my words was almost harder to bear than the
angriest uproar. I was crushed by the infinite
depth of its reproach. But, as a matter of fact, I
was mistaken. In a voice which I had great diffi-
culty in keeping firm, I went on: "I suppose, men,
you have understood what I said, and you know
what it means."

A voice or two were heard: "Yes, sir. . . . We

They had kept silent simply because they
thought that they were not called to say anything;
and when I told them that I intended to run into
Singapore and that the best chance for the ship
and the men was in the efforts all of us, sick and
well, must make to get her along out of this, I re-
ceived the encouragement of a low assenting mur-
mur and of a louder voice exclaiming: "Surely
there is a way out of this blamed hole."


Here is an extract from the notes I wrote at the time.

"We have lost Koh-ring at last. For many days
now I don't think I have been two hours below al-
together. I remain on deck, of course, night and
day, and the nights and the days wheel over us in
succession, whether long or short, who can say?
All sense of time is lost in the monotony of ex-
pectation, of hope, and of desire--which is only
one: Get the ship to the southward! Get the ship
to the southward! The effect is curiously me-
chanical; the sun climbs and descends, the night
swings over our heads as if somebody below the
horizon were turning a crank. It is the prettiest,
the most aimless! . . . and all through that
miserable performance I go on, tramping, tramp-
ing the deck. How many miles have I walked on
the poop of that ship! A stubborn pilgrimage of
sheer restlessness, diversified by short excursions
below to look upon Mr. Burns. I don't know
whether it is an illusion, but he seems to become
more substantial from day to day. He doesn't say
much, for, indeed, the situation doesn't lend itself
to idle remarks. I notice this even with the men as
I watch them moving or sitting about the decks.
They don't talk to each other. It strikes me that
if there exists an invisible ear catching the whispers
of the earth, it will find this ship the most silent
spot on it. . . .

"No, Mr. Burns has not much to say to me. He
sits in his bunk with his beard gone, his moustaches
flaming, and with an air of silent determination on
his chalky physiognomy. Ransome tells me he
devours all the food that is given him to the last
scrap, but that, apparently, he sleeps very little.
Even at night, when I go below to fill my pipe, I
notice that, though dozing flat on his back, he
still looks very determined. From the side glance
he gives me when awake it seems as though he were
annoyed at being interrupted in some arduous
mental operation; and as I emerge on deck the
ordered arrangement of the stars meets my eye, un-
clouded, infinitely wearisome. There they are:
stars, sun, sea, light, darkness, space, great waters;
the formidable Work of the Seven Days, into which
mankind seems to have blundered unbidden. Or
else decoyed. Even as I have been decoyed into
this awful, this death-haunted command. . . ."


The only spot of light in the ship at night was
that of the compass-lamps, lighting up the faces of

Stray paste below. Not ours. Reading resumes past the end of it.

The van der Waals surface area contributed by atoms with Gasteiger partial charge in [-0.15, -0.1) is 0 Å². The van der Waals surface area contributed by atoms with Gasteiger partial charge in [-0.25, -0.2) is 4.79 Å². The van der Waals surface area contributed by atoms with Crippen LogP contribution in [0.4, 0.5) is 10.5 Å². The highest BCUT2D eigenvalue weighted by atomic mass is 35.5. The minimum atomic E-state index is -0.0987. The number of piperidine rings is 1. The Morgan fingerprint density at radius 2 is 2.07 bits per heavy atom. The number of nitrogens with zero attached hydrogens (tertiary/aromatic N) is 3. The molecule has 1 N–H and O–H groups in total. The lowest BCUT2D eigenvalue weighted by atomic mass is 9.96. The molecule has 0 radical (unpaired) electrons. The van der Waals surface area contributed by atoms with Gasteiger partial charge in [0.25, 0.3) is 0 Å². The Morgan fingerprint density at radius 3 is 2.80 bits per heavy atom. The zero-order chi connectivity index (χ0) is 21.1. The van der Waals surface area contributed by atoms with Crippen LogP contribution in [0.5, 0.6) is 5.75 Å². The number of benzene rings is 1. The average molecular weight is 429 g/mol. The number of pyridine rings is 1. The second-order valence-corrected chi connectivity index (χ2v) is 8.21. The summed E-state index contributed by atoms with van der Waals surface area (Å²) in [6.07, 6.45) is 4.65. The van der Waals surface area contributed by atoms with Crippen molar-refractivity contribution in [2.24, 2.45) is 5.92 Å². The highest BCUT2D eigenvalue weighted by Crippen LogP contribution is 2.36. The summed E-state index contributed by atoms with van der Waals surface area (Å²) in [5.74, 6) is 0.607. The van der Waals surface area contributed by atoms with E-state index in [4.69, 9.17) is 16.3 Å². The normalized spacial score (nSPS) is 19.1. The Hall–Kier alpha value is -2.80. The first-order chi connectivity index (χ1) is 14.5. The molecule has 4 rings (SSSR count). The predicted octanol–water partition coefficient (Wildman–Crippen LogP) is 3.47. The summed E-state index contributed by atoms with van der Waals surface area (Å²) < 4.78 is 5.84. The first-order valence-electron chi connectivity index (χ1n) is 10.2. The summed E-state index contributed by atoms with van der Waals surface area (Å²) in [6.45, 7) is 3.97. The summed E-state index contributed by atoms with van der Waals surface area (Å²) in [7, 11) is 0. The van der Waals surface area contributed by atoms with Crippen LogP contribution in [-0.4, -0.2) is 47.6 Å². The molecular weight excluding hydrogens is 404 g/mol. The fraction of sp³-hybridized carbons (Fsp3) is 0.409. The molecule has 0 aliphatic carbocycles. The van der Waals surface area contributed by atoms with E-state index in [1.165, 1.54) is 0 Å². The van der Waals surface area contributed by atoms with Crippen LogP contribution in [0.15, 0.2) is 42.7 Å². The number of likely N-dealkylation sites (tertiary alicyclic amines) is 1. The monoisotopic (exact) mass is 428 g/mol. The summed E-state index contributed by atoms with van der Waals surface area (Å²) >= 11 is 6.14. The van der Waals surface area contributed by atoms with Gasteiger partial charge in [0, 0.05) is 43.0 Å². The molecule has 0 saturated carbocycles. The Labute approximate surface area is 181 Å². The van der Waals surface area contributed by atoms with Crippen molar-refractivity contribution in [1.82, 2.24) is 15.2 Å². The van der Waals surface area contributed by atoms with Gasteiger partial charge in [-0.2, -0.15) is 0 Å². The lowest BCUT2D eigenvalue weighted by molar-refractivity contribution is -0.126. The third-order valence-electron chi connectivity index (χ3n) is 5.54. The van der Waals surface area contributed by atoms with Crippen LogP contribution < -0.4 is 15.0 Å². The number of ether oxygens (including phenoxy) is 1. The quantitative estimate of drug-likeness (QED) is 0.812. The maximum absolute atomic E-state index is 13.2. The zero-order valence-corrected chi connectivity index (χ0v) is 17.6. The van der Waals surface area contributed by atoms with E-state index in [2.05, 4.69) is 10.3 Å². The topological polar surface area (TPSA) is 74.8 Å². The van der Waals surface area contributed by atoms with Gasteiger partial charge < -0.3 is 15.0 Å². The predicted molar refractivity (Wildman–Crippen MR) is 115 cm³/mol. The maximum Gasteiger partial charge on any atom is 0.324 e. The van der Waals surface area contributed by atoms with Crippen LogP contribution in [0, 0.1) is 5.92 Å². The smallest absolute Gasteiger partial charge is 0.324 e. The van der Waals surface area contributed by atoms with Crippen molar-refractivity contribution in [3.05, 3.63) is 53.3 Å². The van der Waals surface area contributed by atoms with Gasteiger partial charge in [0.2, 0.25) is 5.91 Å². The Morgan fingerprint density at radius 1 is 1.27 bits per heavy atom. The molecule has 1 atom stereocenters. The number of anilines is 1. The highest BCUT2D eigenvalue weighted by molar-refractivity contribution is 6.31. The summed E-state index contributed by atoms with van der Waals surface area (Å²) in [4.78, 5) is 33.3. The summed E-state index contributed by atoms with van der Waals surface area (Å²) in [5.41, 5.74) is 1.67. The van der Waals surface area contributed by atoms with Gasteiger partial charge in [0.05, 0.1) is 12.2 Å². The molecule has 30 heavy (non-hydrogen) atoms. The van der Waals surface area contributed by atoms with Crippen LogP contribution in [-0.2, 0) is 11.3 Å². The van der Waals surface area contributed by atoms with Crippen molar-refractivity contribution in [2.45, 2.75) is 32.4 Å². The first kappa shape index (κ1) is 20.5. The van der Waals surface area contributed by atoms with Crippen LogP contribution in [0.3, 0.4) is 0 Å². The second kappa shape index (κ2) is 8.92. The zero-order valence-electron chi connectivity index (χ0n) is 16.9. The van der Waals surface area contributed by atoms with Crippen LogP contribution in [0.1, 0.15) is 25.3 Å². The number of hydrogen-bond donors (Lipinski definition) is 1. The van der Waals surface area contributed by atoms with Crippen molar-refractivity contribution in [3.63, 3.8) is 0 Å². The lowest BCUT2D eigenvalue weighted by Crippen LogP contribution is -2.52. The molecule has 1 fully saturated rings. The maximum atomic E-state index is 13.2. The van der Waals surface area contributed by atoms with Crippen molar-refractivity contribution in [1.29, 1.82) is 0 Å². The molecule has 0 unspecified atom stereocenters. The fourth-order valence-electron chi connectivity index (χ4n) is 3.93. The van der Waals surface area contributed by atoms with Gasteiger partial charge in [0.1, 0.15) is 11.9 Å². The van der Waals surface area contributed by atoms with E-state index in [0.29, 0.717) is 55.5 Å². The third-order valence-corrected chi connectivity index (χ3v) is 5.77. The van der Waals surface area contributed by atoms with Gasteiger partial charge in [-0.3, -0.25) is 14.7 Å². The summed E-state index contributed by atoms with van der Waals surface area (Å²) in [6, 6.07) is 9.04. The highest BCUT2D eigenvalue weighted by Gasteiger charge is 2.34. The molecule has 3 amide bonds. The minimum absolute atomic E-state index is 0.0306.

the succeeding helmsmen; for the rest we were lost
in the darkness, I walking the poop and the men
lying about the decks. They were all so reduced
by sickness that no watches could be kept. Those
who were able to walk remained all the time on
duty, lying about in the shadows of the main deck,
till my voice raised for an order would bring them
to their enfeebled feet, a tottering little group, mov-
ing patently about the ship, with hardly a mur-
mur, a whisper amongst them all. And every
time I had to raise my voice it was with a pang of
remorse and pity.

Then about four o'clock in the morning a light
would gleam forward in the galley. The unfailing
Ransome with the uneasy heart, immune, serene,
and active, was getting ready for the early coffee for
the men. Presently he would bring me a cup up
on the poop, and it was then that I allowed myself
to drop into my deck chair for a couple of hours of
real sleep. No doubt I must have been snatching
short dozes when leaning against the rail for a mo-
ment in sheer exhaustion; but, honestly, I was not
aware of them, except in the painful form of con-
vulsive starts that seemed to come on me even
while I walked. From about five, however, until
after seven I would sleep openly under the fading

I would say to the helmsman: "Call me at
need," and drop into that chair and close my eyes,
feeling that there was no more sleep for me on
earth. And then I would know nothing till, some
time between seven and eight, I would feel a touch
on my shoulder and look up at Ransome's face,
with its faint, wistful smile and friendly, gray
eyes, as though he were tenderly amused at my
slumbers. Occasionally the second mate would
come up and relieve me at early coffee time. But
it didn't really matter. Generally it was a dead
calm, or else faint airs so changing and fugitive
that it really wasn't worth while to touch a brace
for them. If the air steadied at all the seaman at
the helm could be trusted for a warning shout:
"Ship's all aback, sir!" which like a trumpet-
call would make me spring a foot above the deck.
Those were the words which it seemed to me would
have made me spring up from eternal sleep. But
this was not often. I have never met since such
breathless sunrises. And if the second mate hap-
pened to be there (he had generally one day in
three free of fever) I would find him sitting on the
skylight half senseless, as it were, and with an
idiotic gaze fastened on some object near by--a